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Basilica Cistern

Basilica Cistern

Basilica Cistern

The Basilica Cistern is one of the many cisterns in Istanbul. The cisterns are deposits that were constructed so that the city had reserves of water in case of being attacked. Another name (much more attractive) with the one known the cistern is "Palace Submerged".

The Basilica Cistern was built in the time of Justinian I (527-565) to supply the Byzantine Palace. The site (to which it owes its name) was the basement of a basilica of which nothing is left today.

To fill the cistern was used the aqueducts of Valente (still existing) and Adriano. These aqueducts received water from the Belgrade Forests, about 20 kilometers from Constantinople.

The Yerebatan cistern (Yerebatan Sarnıcı, Turkish name) has a size of 140 by 70 meters and it is estimated that it could store about 100,000 m3 of water.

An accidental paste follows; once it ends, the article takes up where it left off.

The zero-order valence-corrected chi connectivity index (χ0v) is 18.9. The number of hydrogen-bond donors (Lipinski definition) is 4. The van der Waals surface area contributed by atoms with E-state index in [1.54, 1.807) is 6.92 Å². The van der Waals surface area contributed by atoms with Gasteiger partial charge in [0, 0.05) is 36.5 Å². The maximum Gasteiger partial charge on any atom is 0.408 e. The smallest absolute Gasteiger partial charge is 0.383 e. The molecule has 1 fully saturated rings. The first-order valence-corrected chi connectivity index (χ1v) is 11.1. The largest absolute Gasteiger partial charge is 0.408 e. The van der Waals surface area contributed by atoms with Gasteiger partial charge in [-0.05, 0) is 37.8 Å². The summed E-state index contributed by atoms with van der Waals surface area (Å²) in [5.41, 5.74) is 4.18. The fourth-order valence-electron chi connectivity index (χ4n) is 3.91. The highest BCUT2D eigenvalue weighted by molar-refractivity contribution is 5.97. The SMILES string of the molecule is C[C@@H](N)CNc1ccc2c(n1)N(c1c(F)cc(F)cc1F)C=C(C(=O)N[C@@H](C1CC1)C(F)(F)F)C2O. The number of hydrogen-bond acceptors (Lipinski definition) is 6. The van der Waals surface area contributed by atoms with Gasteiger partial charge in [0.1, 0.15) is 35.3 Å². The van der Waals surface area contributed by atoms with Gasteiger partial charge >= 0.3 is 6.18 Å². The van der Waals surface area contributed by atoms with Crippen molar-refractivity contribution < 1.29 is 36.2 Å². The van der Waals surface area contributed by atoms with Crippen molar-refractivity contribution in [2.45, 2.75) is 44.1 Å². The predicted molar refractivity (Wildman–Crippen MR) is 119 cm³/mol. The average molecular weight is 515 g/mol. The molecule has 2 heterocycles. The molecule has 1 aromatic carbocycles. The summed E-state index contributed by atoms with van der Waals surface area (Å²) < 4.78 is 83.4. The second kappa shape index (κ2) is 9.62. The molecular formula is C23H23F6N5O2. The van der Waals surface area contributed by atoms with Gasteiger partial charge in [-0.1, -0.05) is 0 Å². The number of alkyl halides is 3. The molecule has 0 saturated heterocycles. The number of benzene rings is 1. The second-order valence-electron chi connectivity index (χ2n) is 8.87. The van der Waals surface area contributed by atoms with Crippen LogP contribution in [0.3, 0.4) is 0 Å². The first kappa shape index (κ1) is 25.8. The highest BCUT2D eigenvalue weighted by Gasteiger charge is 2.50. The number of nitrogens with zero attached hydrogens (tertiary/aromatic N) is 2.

The Basilica Cistern has 336 columns of 9 meters high. The styles of the columns are very varied, since they were reused of old structures and monuments.

The tour is made by walkways that go above the water. These footbridges were placed at the end of the XX century, since previously the walk was done in boat.

The heads of Medusa

Among the 336 columns of the basilica there are two that are based on a head of Medusa, the mythological being that turned to stone who looked.

There are various theories about what these big heads mean in the cistern, although the most accepted theory is that they were put there for practical purposes, to be used as the basis of the columns.

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